Rough Night is not a game changer, yet it still is pretty fresh. It is a summer comedy that delivers on what it promises, a fun time at the movies and manages to be a very moving film.
Rough Night seems paradoxically classic yet incredible new. It has the feel, look, and creative DNA of a raunchy screwball comedy from the 80’s (Weekend at Bernie’s) with a modern raunchy R comedy of average people getting into adventures on misunderstandings (Pineapple Express). The movie takes a traditionally raunchy R-rated comedy (drugs, sex references, shoot outs) normally reserved for men and shows how compatible that set ups and plot decorations are with women in the lead role. It is more than just a gender flipped Hangover (so please stop calling it that).
The plot involves Jess (Scarlet Johannson), a busy woman who is running for public office and about to get married to her fiancée (Paul W. Downs). Her old college roommate and best friend Alice (Jillian Bell) organizes a bachelorette party in Miami with their old college friends; Frankie (Ilana Glazer) and Blair (Zoë Kravitz) who used to be a couple. Also invited is Pippa (Kate McKinnon) a friend Jess meet from her study abroad program in Australia. During their hard partying, they accidentally kill a male stripper. Amidst the craziness of trying to conceal the body, they have to confront the realities of growing up.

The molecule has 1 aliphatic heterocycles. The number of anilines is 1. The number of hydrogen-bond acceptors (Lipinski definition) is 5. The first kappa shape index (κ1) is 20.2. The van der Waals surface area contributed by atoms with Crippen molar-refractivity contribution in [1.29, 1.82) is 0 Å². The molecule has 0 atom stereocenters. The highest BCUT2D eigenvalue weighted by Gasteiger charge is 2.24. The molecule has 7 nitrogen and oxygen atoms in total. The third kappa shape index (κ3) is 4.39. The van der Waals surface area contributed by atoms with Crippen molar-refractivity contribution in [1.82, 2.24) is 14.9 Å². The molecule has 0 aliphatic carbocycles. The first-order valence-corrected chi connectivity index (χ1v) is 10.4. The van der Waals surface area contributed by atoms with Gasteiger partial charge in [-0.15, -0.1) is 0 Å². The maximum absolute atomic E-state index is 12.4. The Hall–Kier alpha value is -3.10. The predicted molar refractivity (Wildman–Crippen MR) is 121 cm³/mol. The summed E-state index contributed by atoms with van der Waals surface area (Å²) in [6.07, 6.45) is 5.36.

It’s a simple set up. Lock five interesting personalities in one visually interesting location with a unique circumstances with high stakes and allow the five personalities to bounce off each other. It almost works like a stage play. Much of the film either making/breaking on the strength of the cast. The whole cast in wonderful, not a single miscast in the bunch. The strength here is that these are all talented individuals, with the key being the five leads have believable chemistry.
Scarlet Johansson is one of the most in demand actresses on the planet. While the studio and the cynical may see her casting as “get a movie star to draw in people” the filmmakers cast her because she is a talented actress. Johansson plays a great straight woman with her reactions selling half the absurdity of her costars.
Zoë Kravitz is given a chance to show off her comedic chops, and you wouldn’t believe this is her first comedy. She has such great timing and chemistry with her cast mates it feels like she has been doing this for years.